The chancellor’s introduction of a £1m nil-rate band for inheritance tax announced in this year’s Summer Budget may not be as generous as it first appears.
In his Budget on 8 July 2015, George Osborne formally announced one of the worst-kept secrets regarding inheritance tax (IHT): the introduction of a new nil-rate band for main residences. Although it will not come in until April 2017, at a level of £100,000, it will increase by £25,000 each year until it reaches £175,000 in April 2020. However, the freeze on the basic £325,000 nil-rate band will now be extended until April 2021.
The new residence nil-rate band (RNRB) will be fully transferable between spouses and civil partners, in a similar way to the basic nil-rate band. Provided the second death occurs on or after 6 April 2017, the proportion of any unused RNRB from the first death can be taken on the second death, even if there was no such thing as a RNRB in existence on the first death. This means that if a husband dies on 1 January 2016, and leaves everything to his wife, when she subsequently dies on the 19 September 2020, leaving everything to the children, her executors will be able to claim a 100% enhancement to her basic nil-rate band as well as a 100% enhancement to her RNRB, giving a total of 2 x £325,000 + 2 x £175,000 = £1m. According to HM Treasury’s summer Budget report, this “means the effective inheritance tax threshold will rise to £1m in 2020/21”.
But is it really true that the effective IHT threshold will be £1m in 2020/21? Clearly, some taxpayers will not have been married nor will they have been in a civil partnership, so their maximum IHT threshold will be £500,000. Similarly, a divorcee will have a maximum nil-rate band of £500,000 in 2020/21. Even then, this will be the case only where they own or owned a main residence and it is or was worth £175,000 or more, after deducting any liabilities, such as a mortgage.
Additionally, the RNRB can be claimed only where the main residence passes on death to direct descendants (or ‘lineal descendants’ as defined in the Finance Bill), such as a child or grandchild. If a taxpayer has no direct descendants, the RNRB cannot be used at all.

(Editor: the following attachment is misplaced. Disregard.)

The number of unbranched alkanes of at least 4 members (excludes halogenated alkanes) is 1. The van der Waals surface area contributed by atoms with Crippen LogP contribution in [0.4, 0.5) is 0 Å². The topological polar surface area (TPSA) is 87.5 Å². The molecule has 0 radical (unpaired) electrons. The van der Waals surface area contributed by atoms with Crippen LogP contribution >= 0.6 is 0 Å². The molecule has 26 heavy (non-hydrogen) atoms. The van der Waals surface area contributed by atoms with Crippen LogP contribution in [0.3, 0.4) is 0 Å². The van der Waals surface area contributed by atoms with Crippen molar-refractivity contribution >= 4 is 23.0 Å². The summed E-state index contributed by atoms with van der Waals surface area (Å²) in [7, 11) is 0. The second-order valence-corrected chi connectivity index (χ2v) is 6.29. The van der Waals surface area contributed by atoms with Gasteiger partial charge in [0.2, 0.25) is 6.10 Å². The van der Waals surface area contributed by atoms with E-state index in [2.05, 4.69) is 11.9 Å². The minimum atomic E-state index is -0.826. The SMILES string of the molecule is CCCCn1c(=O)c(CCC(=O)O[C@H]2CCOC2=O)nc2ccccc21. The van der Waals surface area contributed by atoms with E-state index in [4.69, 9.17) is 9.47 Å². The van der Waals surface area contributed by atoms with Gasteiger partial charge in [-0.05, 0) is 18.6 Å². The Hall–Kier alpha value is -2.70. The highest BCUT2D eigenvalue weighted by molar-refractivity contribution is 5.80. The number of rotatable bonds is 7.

The good news, however, is that downsizing will not result in the loss of some or all of the RNRB. Although the legislation to bring this into effect has not been included in the Finance Bill 2015, the explanatory notes accompanying the bill state that legislation will be included in the Finance Bill 2016. This will have the effect of extending the benefit of the RNRB where, on or after 8 July 2015, a person downsizes to a less valuable residence or, indeed, ceases to own a residence at all.
How this will work in detail, however, will not become clear until the publication of next year’s Finance Bill. Nevertheless, HM Treasury’s summer Budget report helpfully includes an example of how it might work. There are numerous restrictions and caveats to the apparent generosity of the chancellor but, when all is said and done, £1m-worth of nil-rate bands will become available to some people in 2020/21. So it does seem clear that by the time we get to the end of the current parliament, there will be fewer people whose estates are subject to IHT and, obviously, the total of receipts from IHT will have fallen by then. Or does it? Not according to the Office for Budget Responsibility. Despite the introduction of the RNRB, not only will total IHT receipts increase each year throughout the duration of this parliament but also the number of estates suffering IHT will increase each year.
According to HM Treasury’s summer Budget report: “The number of estates making a contribution to inheritance tax or its predecessor will continue to be higher at the end of the decade than in any year between its introduction and 2014/15.” Without suitable advice and forward planning, more clients will be suffering a greater amount of IHT, even with an apparently generous £1m-worth of nil-rate bands available to some of them in 2020/21. Additionally, the introduction of the RNRB will result in greater complication, meaning that more and more taxpayers will value good quality advice. Contrary to expectations, perhaps, the RNRB will result in an even greater need for tax planning and professional advice.
Remember UK Inheritance Tax, still applies to UK Residents & Expats and is charged at 40% (above the threshold) of the value of a person’s Worldwide Assets & Possessions etc. If you need advice on your personal UK tax liabilities including Inheritance Tax, please email enquiries to: email@example.com